In the years since 9/11, television has presented the dilemmas of the war on terror in a number of different ways. “24” did so directly, through a series of relatively realistic nuclear, biological, and chemical crises. “Battlestar Galactica" presented a sci-fi metaphor, as the human race tried to survive and maintain its values after it is nearly destroyed by the Cylons. “Lost” showed them indirectly and occasionally, as when the Losties decided how to obtain information from captured members of the mysterious “Others” who also lived on their island.
“Terra Nova” is yet another example of post-9/11 culture and it combines elements of all three shows. In its “Galactica”-like premise, man has made the planet unlivable in the 22nd century through greed and environmental destruction. Fortunately, humanity discovers a time fracture that allows people to make a one-way pilgrimage back to the pristine era of the dinosaurs. The formula is basically “Jurassic Park” meets “Lost.” Indeed, the Terra Nova colony looks suspiciously like “Lost’s” Dharma Initiative while the colony is routinely threatened by a subversive group of colonists called the “Sixers,” who seem suspiciously similar to the “Others.” Humanity must survive amidst dangerous predators as well as a fifth column that wants to make the time fracture go both ways so they can plunder the past for their own financial gain in the future.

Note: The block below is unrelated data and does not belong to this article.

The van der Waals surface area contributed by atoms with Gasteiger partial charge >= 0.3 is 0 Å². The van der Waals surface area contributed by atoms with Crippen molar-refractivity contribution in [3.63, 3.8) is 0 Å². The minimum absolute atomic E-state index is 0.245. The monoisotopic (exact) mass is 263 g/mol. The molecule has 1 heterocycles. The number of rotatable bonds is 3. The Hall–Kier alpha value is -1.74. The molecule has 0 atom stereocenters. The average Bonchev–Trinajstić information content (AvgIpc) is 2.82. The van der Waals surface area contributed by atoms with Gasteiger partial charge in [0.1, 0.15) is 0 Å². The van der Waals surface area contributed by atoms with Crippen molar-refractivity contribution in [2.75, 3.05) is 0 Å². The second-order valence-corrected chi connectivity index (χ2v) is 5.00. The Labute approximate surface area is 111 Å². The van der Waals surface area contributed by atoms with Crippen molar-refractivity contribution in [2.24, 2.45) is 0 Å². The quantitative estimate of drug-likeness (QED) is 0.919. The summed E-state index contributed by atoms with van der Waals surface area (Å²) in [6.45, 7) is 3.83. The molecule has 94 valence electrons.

In this environment, the show depicts the challenges of the post-9/11 period. Like “Galactica,” the colonists struggle with how to govern while under constant threat. Like “Lost”, a potential subversive is tortured and held in inhuman conditions to get him to talk. As in virtually every season of “24,” the colony leader, Colonel Taylor (whose name is likely an homage to Charlton Heston’s character in “Planet of the Apes”) must ferret out a mole within the community’s ranks.
Despite the intriguing premise, the show is extremely formulaic. Crises are neatly resolved and there is little drama. While Taylor, played by Stephen Lang (the villain in “Avatar”) is interesting, the show focuses on the Shannon family, who are extremely boring. Much attention is paid to the adolescent angst of their teenage children, whose portrayal falls well short of “Buffy” or even “Smallville” standards. It reminds us that great science fiction is not merely about impressive special effects, but characters that people care about. Frankly, I’m so annoyed by these characters that I’m rooting for the dinosaurs to eat some of them.
As I’ve said previously, the failure of serialized shows like “V” and “The Event,” along with the success of procedurals like “Person of Interest,” seems to indicate that we are moving past the post-9/11 era in popular culture. On the other hand, the former programs were also weaker than their predecessors. Perhaps “Terra Nova” will improve if Fox renews it for a second season, but I’m not terribly optimistic.